Scaled plots have an added feature for specifying a unique description: A full featured title block. Title block output includes the TITLE BLOCK , the SCALE, and the PLOT FRAME EXTENT LINE. The title block answers are stored in a multiple answer set file, so more than one set of responses can be stored or retrieved. As with other multiple answer set programs, the user must select the answer set number to use and enter a description of the answer set which is updated.

The TITLE BLOCK COLUMN is composed of a SCALE and three boxes of information; the COMPANY NAME BOX, the TITLE BOX and a SIDE BOX which is composed of several smaller information boxes. (See Figure 12.2).

                       FIGURE 12.2
                   TITLE BLOCK LAYOUT

The COMPANY NAME BOX normally contains the COMPANY NAME, but may show any text string the user chooses. The TITLE BOX contains five lines of text information. Two lines are for the PROJECT TITLE and, three lines are for DRAWING TITLE.

The SIDE BOX is actually six small boxes. The information plotted in these boxes are the DATE the plot was created, the DESIGNER, the DRAFTER, the CHECKER, the PROJECT NUMBER, and the FIGURE NUMBER. The DATE is automatically entered as the computer system date, and the DRAFTED and CHECKED boxes are left blank, allowing space for the draftsman and manager to sign off on the final drawing. The other three boxes; DESIGNED, PROJECT NUMBER and FIGURE NUMBER; can contain user specified text.

Responses to all prompts concerning measurements are in inches for English projects, and centimeters for Metric projects. SIDE BOX width and height, TITLE BOX width, and COMPANY NAME BOX height may all be changed in size. Selecting the SIDE BOX height also sets the TITLE BOX height. Selecting the SIDE BOX width and the TITLE BOX width also sets the COMPANY NAME BOX. (See Figure 12.3).

The user directly or indirectly controls the CHARACTER HEIGHT of the displayed text. The individual SIDE BOX character heights are fixed at one-third of the height of the smaller interior boxes. The COMPANY NAME BOX and the TITLE BOX character heights are set by the user, and these heights are entered as a percentage of the SIDE BOX height. For example, entering a SIDE BOX height of 0.25 inches and a TITLE BOX character height of 0.6 (60 percent) sets the character height at 0.15 inches.

Remember, all measurements in the TITLE BLOCK COLUMN are in either centimeters or inches. Figure 12.3 shows the default TITLE BLOCK dimensions. All the parameters the user must specify are displayed.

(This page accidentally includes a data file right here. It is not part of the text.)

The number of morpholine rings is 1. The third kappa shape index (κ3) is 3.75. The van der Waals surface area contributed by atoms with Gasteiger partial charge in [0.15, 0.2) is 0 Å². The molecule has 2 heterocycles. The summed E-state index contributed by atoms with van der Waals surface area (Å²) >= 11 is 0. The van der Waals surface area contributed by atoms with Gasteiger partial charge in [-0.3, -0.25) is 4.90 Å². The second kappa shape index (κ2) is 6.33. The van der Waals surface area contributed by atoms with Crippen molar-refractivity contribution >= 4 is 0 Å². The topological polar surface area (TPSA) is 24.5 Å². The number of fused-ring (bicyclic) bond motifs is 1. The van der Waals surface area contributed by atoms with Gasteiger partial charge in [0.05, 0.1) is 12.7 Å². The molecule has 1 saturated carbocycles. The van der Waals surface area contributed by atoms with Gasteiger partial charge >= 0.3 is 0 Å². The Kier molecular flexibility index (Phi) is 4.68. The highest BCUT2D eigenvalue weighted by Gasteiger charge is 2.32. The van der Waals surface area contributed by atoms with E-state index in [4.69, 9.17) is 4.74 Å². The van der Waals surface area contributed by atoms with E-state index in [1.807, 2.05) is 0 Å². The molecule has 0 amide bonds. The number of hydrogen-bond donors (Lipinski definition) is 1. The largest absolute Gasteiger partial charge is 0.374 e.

FIGURE 12.3
                               DEFAULT TITLE BLOCK LAYOUT

In addition to the TITLE BLOCK, a SCALE bar is drawn. When determining the size parameters for the SCALE, the user should be sure that the SCALE bar parameters selected can be displayed within the confines of the TITLE BLOCK at the largest scale (smallest map size) that will be used. If the (NUMBER of UNITS + 1) times the SCALE UNITS is greater than the width of the COMPANY NAME BOX at the largest desired plot scale, the SCALE bar will not fit inside the TITLE BLOCK COLUMN. If the selected SCALE bar parameters exceed the TITLE BLOCK COLUMN size, the program prompts the user to re-enter the SCALE bar parameters.

For example, if the scale unit is 100 feet, and the number of scale units is 4, the finished scale would require 5 inches of space to plot at a maximum plot scale of 1"=100ft. This exceeds the available space if the default side box width plus the title box width is selected (4.2 inches). A valid choice in this case is 5 scale units of 50 feet each, giving a scale bar 3.0 inches long. This fits easily inside of the 4.2 inch title block column. Note: When displaying plots that include the title block an a graphics screen with "P"review scale, the SCALE bar is not drawn at correct size. All other aspects of the title block are displayed as they actually appear on a hard copy plot.

Two input items must be entered that control the appearance of the PLOT FRAME EXTENT LINE, which is a line that is drawn around the outside of the map. This line frames the entire extent of the map, and is drawn a user-specified distance away from the actual map on all sides. The user specifies the distance the frame is drawn away from the map extent in scale units. For example, for a COLUMN width of 25 units, a response of 25 draws the EXTENT LINE one COLUMN width away form the actual plot. The user also specifies the PEN NUMBER used when the PLOT FRAME EXTENT LINE is drawn.

12.5 Displaying the Plot File

Once a plot file is created, the user is immediately able to display the plot on the computer screen. A dialog box is shown that says "Select Plot File to Display on the Screen." The file name listed in the File Name field is the one just created by the user. The user can display the file by pressing the Open button. The Cancel button can be used to skip screen display.

The user should refer to Volume I, Chapter 6, section 6.4, for more information on display options that are available from MicroMODEL.